The Minister of Health, Dr. Osagie Ehanire has said that dependency will not help the country end Neglected Tropical Diseases (NTDs), caused by bacteria, since there are problems in the country.
He said this at the country’s commemoration of the 2023 World Leprosy Day today (January 30, 2023) in Abuja.
Science Nigeria reports that, according to the World Health Organisation (WHO), the disease predominantly affects the skin and peripheral nerves. Left untreated, the disease may cause progressive and permanent disabilities.
Ehanire said that Nigerians needed to prepare themselves to support efforts by the government to keep the 2030 targets of eliminating NTDs in the country.
“It is important to note that control and elimination of NTDs in Nigeria will significantly contribute to the attainment of Sustainable Development Goals (SDGs) and all hands must be on deck to achieve this,” he said.
The minister stated that the country has about 25 per cent of all NTDs in Africa, with millions of persons at risk: lymphatic filariasis-122 million, onchocerciasis- 33 million, schistosomiasis- 20.8 million, soil-transmitted helminths- 29.4 million, trachoma- 5.3 million and human African trypanosomiasis- 6.5 million people, respectively.
Ehanire said the country has reviewed its NTD Masterplan 2023–2027 and, thus, enjoined stakeholders to use the document as a guide for the attainment of the goals.
“Nigeria supports efforts to engage other disease endemic nations, partners and stakeholders to contribute to the development of the “Kigali Declaration on NTDs”, as proof of our collective commitment to partnership for ownership of the strategic document, as in the WHO road map.
“Substantial progress has been made in the past decade, evidenced by the Guineaworm disease eradication in 2013, onchocerciasis transmission elimination in Plateau and Nasarawa States in 2019, with imminent prospects of Kaduna, Kebbi and Zamfara states being free of the disease soon, leaving us with fewer endemic states, and over 28 million persons no longer needing treatment,” he said.
According to him, other achievements by the ministry include epidemiological mapping of preventable NTDs in all the 774 LGAs. Ongoing mass administration of medicines in school-based and community deworming programmes.
“So far, 106 of 126 trachoma endemic LGAs ending treatment and attaining elimination threshold, with 30 million persons, who were at risk of going blind from trachoma, reducing their risk to about 3.5 million. The NTD Programme has managed 70 per cent of 200,000 persons in the backlog for trachoma surgeries,” he explained.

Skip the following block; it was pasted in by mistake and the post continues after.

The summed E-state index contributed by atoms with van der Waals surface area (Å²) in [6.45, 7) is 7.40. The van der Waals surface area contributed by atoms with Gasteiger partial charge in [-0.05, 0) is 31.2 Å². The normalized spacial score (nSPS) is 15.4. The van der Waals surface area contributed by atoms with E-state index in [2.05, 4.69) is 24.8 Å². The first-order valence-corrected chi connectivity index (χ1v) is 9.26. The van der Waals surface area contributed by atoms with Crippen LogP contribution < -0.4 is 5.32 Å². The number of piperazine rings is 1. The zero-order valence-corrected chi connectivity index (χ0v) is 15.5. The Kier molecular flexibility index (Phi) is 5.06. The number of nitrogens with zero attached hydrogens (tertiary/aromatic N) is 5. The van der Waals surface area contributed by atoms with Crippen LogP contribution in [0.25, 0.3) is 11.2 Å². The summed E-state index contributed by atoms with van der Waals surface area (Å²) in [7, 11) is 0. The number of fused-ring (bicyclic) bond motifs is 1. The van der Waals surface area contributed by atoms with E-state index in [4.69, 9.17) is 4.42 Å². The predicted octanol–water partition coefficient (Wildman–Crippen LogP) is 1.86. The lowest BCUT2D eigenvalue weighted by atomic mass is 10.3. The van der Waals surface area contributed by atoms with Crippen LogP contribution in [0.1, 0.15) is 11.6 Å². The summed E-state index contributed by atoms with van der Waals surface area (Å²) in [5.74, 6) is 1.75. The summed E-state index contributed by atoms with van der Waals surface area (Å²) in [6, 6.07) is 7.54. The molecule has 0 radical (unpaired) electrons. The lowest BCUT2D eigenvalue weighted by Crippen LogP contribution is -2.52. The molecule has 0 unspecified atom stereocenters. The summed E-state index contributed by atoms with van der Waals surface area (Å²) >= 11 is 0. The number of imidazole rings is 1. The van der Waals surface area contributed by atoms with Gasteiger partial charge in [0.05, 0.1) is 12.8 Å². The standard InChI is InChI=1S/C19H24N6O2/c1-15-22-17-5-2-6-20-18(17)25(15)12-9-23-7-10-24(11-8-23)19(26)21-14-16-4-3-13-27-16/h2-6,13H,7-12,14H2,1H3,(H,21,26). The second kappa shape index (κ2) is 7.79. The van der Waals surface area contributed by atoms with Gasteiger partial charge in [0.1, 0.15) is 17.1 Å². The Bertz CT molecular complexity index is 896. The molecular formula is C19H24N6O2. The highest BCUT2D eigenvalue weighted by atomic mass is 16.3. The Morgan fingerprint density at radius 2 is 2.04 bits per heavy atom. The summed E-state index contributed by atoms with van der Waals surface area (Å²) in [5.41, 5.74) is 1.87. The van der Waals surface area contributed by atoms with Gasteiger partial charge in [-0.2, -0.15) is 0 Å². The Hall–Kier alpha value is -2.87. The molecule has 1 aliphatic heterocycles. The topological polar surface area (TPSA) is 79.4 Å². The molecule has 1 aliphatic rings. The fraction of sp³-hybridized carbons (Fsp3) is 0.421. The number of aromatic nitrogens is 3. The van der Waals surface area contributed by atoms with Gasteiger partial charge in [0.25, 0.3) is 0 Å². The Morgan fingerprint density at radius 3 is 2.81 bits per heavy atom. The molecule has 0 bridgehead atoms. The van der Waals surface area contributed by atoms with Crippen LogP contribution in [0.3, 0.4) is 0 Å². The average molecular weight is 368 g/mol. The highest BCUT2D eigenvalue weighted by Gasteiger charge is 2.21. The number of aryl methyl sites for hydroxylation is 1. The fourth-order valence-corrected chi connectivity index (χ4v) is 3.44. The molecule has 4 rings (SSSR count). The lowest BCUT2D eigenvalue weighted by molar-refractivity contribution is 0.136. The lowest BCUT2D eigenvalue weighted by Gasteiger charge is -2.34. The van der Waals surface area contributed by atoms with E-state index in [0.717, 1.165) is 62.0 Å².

Ehanire said that the National Policy and Training Manuals on Snakebite management developed along with procurement of Anti-Snake venom (ASV) and anti-rabies vaccines and distributed to designated health facilities in all six geopolitical zones.
The minister added that a case search for yaws was conducted in three communities in Plateau and Nasarawa states and over 40 cases were found. Noting that further case searches were ongoing in Borno, Bauchi, Kebbi and Taraba states.
National professional officer, NTD, World Health Organization (WHO), Dr Aliyu Suleiman, said that in 2022, the country conducted an assessment for lymphatic filariasis in 200 LGAs out of 583 endemic LGAs.
“As of today, we have less than 300 LGAs needing assessment before stopping mass drug administration for this disease,” he said
Suleiman said that the health organisation is advocating for the NTD stakeholders and the country to Keep NTD services accessible through innovation, strengthen NTD integration, cross-sector collaborations and mainstreaming, for stronger country ownership and accountability and Invest sustainably in NTDs for the best returns.
“We ask that the country stay committed to the delivery on the NTD road map 2021-2030, especially with the launch of the 2023-2027 master plan, address shortages of funds and medicines and foster partnerships,” he reasoned.
The Minister of State for Health, Mr. Joseph Ekumankama said that the efforts put in place by the government to tackle these diseases have started yielding results as the burden of these diseases is reducing drastically in some states.
Ekumankama said that he is optimistic that with the rate at which the government is tackling these diseases, the country would soon meet up with the global target of eliminating some of these diseases before the end of 2030.
Nigeria participated in the first World NTDs Day held on January 30, 2020.
The theme of 2023 NTD Day is: “Act now. Act together. Invest in Neglected Tropical Diseases” and it supports efforts to keep 2030 targets on track with innovative and sustainable financing.
The NTD also re-energizes the momentum to end the suffering from these 20 diseases, caused by a variety of pathogens, viruses, bacteria, parasites, fungi and toxins etc.